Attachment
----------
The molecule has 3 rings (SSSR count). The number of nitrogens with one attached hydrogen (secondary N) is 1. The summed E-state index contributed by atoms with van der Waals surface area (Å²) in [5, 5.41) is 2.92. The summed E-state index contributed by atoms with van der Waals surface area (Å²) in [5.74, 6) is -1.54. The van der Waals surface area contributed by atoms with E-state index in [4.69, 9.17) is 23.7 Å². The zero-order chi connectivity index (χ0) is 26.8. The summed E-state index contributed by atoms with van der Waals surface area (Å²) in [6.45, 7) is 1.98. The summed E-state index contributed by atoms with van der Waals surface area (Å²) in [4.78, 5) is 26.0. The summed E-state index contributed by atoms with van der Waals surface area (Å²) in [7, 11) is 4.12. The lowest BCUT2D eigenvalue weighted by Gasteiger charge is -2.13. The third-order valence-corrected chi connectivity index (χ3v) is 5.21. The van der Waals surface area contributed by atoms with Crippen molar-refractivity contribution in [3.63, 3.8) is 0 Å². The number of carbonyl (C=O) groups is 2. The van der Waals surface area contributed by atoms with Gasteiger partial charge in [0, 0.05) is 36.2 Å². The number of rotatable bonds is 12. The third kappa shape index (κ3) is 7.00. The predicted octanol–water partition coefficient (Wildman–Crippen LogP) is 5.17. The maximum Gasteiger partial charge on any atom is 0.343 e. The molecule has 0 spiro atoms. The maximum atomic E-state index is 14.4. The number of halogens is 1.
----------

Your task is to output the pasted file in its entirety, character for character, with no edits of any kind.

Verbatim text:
The molecule has 3 rings (SSSR count). The number of nitrogens with one attached hydrogen (secondary N) is 1. The summed E-state index contributed by atoms with van der Waals surface area (Å²) in [5, 5.41) is 2.92. The summed E-state index contributed by atoms with van der Waals surface area (Å²) in [5.74, 6) is -1.54. The van der Waals surface area contributed by atoms with E-state index in [4.69, 9.17) is 23.7 Å². The zero-order chi connectivity index (χ0) is 26.8. The summed E-state index contributed by atoms with van der Waals surface area (Å²) in [6.45, 7) is 1.98. The summed E-state index contributed by atoms with van der Waals surface area (Å²) in [4.78, 5) is 26.0. The summed E-state index contributed by atoms with van der Waals surface area (Å²) in [7, 11) is 4.12. The lowest BCUT2D eigenvalue weighted by Gasteiger charge is -2.13. The third-order valence-corrected chi connectivity index (χ3v) is 5.21. The van der Waals surface area contributed by atoms with Crippen molar-refractivity contribution in [3.63, 3.8) is 0 Å². The number of carbonyl (C=O) groups is 2. The van der Waals surface area contributed by atoms with Gasteiger partial charge in [0, 0.05) is 36.2 Å². The number of rotatable bonds is 12. The third kappa shape index (κ3) is 7.00. The predicted octanol–water partition coefficient (Wildman–Crippen LogP) is 5.17. The maximum Gasteiger partial charge on any atom is 0.343 e. The molecule has 0 spiro atoms. The maximum atomic E-state index is 14.4. The number of halogens is 1.